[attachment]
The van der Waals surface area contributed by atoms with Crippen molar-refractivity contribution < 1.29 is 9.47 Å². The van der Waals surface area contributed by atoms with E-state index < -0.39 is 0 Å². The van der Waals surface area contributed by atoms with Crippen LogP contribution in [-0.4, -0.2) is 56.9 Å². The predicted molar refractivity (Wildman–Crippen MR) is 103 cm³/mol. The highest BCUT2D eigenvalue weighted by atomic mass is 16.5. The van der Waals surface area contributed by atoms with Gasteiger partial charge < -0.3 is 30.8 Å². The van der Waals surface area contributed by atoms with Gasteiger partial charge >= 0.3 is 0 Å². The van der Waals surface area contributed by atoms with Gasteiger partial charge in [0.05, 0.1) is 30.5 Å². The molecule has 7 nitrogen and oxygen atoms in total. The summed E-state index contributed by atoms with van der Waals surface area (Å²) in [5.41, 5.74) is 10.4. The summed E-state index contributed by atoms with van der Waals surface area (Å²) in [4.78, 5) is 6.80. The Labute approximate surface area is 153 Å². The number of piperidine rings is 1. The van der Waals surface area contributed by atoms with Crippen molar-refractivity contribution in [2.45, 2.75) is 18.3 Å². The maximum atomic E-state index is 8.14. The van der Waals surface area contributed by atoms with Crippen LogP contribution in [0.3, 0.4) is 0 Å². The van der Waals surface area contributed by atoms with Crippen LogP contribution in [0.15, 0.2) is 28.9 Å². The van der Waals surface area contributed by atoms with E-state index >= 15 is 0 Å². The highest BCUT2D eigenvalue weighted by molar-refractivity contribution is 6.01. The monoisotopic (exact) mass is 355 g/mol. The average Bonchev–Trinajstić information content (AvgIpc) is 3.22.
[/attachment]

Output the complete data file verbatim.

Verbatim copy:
The van der Waals surface area contributed by atoms with Crippen molar-refractivity contribution < 1.29 is 9.47 Å². The van der Waals surface area contributed by atoms with E-state index < -0.39 is 0 Å². The van der Waals surface area contributed by atoms with Crippen LogP contribution in [-0.4, -0.2) is 56.9 Å². The predicted molar refractivity (Wildman–Crippen MR) is 103 cm³/mol. The highest BCUT2D eigenvalue weighted by atomic mass is 16.5. The van der Waals surface area contributed by atoms with Gasteiger partial charge < -0.3 is 30.8 Å². The van der Waals surface area contributed by atoms with Gasteiger partial charge >= 0.3 is 0 Å². The van der Waals surface area contributed by atoms with Gasteiger partial charge in [0.05, 0.1) is 30.5 Å². The molecule has 7 nitrogen and oxygen atoms in total. The summed E-state index contributed by atoms with van der Waals surface area (Å²) in [5.41, 5.74) is 10.4. The summed E-state index contributed by atoms with van der Waals surface area (Å²) in [4.78, 5) is 6.80. The Labute approximate surface area is 153 Å². The number of piperidine rings is 1. The van der Waals surface area contributed by atoms with Crippen molar-refractivity contribution in [2.45, 2.75) is 18.3 Å². The maximum atomic E-state index is 8.14. The van der Waals surface area contributed by atoms with Crippen LogP contribution in [0.3, 0.4) is 0 Å². The van der Waals surface area contributed by atoms with Crippen LogP contribution in [0.15, 0.2) is 28.9 Å². The van der Waals surface area contributed by atoms with E-state index >= 15 is 0 Å². The highest BCUT2D eigenvalue weighted by molar-refractivity contribution is 6.01. The monoisotopic (exact) mass is 355 g/mol. The average Bonchev–Trinajstić information content (AvgIpc) is 3.22.